Does that just mean it has no turbo boost anymore at that temp or wil the cpu frequency go down from the standard 2.3ghz?

If that is the case, i buy a slow computer, because i can't use full performance under heavy loads because the cpu is downclocking...
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Old Nov 13, 2012, 08:58 PM   #31
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Quote:
Originally Posted by Maxx Power View Post
I just remembered from when the Sandy Bridge Mac Minis came out, there was this work around in Terminal to allow Turbo Boost at all times instead of thermal-regulating it. ...
Such a shame that these computers run so hot. If you look at a teardown, the heatsinks and fans are SO tiny. Basically they are laptop parts. If Apple just increased their size by half an inch or so, I bet it would double the amount of cooling. I bet the Mini could run under full load and hardly need to spin up the fan. But instead this is what we get. Oh well.

----------

Quote:
Originally Posted by Snowcake View Post
So The 2012 Mac Mini at 104C is throttling?
Does that just mean it has no turbo boost anymore at that temp or wil the cpu frequency go down from the standard 2.3ghz?

If that is the case, i buy a slow computer, because i can't use full performance under heavy loads because the cpu is downclocking...
At 104C it's certainly not doing any turbo boosting, no. But that is probably not a big deal since to get it to that temperature, you are probably beating on all four cores, and the turbo boost when four cores are active is usually very small, maybe around 0.1GHz. So you'd hardly notice the drop in performance.

At that temperature it's *possible* that the chip is doing some failsafe measures to keep from overheating. Basically cutting the clock speed in half, or more. The way it does this makes it hard to measure since it probably still reports that it's running at its nominal 2.3/2.6GHz. A good way to tell would be to run Prime95 in the background and run a CPU benchmark before and after the temperature gets close to its maximum.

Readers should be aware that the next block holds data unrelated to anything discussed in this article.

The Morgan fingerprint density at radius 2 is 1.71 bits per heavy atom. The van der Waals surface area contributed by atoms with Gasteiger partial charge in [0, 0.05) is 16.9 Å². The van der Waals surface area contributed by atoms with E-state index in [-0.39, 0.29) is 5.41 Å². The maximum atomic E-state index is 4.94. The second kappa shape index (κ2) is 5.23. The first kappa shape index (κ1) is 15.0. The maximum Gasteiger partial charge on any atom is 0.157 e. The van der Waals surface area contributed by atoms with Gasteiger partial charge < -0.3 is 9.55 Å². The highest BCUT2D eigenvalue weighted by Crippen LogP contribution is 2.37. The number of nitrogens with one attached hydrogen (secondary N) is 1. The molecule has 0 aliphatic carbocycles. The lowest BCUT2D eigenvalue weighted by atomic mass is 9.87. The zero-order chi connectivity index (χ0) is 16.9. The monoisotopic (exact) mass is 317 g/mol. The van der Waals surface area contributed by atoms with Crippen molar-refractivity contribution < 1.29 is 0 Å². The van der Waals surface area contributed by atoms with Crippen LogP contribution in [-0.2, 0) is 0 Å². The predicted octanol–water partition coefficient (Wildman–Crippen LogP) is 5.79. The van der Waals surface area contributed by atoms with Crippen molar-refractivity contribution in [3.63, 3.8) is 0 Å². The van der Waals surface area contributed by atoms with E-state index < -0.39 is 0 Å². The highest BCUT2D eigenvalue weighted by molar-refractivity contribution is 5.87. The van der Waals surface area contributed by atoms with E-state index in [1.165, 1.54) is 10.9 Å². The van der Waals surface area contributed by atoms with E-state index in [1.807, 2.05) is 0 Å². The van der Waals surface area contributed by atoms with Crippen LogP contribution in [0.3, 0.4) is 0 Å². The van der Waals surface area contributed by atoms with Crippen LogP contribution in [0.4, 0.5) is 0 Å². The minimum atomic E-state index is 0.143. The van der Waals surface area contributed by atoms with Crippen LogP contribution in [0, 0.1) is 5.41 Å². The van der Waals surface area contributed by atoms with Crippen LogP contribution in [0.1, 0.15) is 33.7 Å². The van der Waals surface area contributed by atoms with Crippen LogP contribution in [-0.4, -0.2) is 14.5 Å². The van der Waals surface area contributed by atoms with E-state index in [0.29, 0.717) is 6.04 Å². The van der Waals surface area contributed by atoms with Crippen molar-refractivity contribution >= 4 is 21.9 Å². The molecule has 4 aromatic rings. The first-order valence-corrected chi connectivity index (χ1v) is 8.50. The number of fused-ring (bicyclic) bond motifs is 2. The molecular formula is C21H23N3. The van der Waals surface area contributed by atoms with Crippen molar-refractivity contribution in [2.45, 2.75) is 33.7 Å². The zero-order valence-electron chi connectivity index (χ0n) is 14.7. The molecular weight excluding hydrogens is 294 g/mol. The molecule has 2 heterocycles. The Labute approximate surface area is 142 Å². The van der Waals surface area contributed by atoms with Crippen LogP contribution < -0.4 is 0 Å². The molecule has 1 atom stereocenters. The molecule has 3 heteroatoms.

But I personally find it hard to believe that Apple would design a cooling system such that the CPU has to take fairly extreme measures to prevent itself from overheating.
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Old Nov 13, 2012, 09:24 PM   #32
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Originally Posted by motrek View Post
Such a shame that these computers run so hot. If you look at a teardown, the heatsinks and fans are SO tiny. Basically they are laptop parts. If Apple just increased their size by half an inch or so, I bet it would double the amount of cooling. I bet the Mini could run under full load and hardly need to spin up the fan. But instead this is what we get. Oh well.

----------



At 104C it's certainly not doing any turbo boosting, no. But that is probably not a big deal since to get it to that temperature, you are probably beating on all four cores, and the turbo boost when four cores are active is usually very small, maybe around 0.1GHz. So you'd hardly notice the drop in performance.

At that temperature it's *possible* that the chip is doing some failsafe measures to keep from overheating. Basically cutting the clock speed in half, or more. The way it does this makes it hard to measure since it probably still reports that it's running at its nominal 2.3/2.6GHz. A good way to tell would be to run Prime95 in the background and run a CPU benchmark before and after the temperature gets close to its maximum.

But I personally find it hard to believe that Apple would design a cooling system such that the CPU has to take fairly extreme measures to prevent itself from overheating.
I love the ifixit tear-downs. I noticed that Apple changed the fan on the new Minis but not the heatsink assembly. Personally, I think Apple is going in the right direction in a slow fashion. Their new retina MBP's are MUCH cooler and sustain top speeds of the CPU used.

Maybe the next revision of the Mini we'll see some similar accolades.

----------

Quote:
Originally Posted by Snowcake View Post
So The 2012 Mac Mini at 104C is throttling?
Does that just mean it has no turbo boost anymore at that temp or wil the cpu frequency go down from the standard 2.3ghz?

If that is the case, i buy a slow computer, because i can't use full performance under heavy loads because the cpu is downclocking...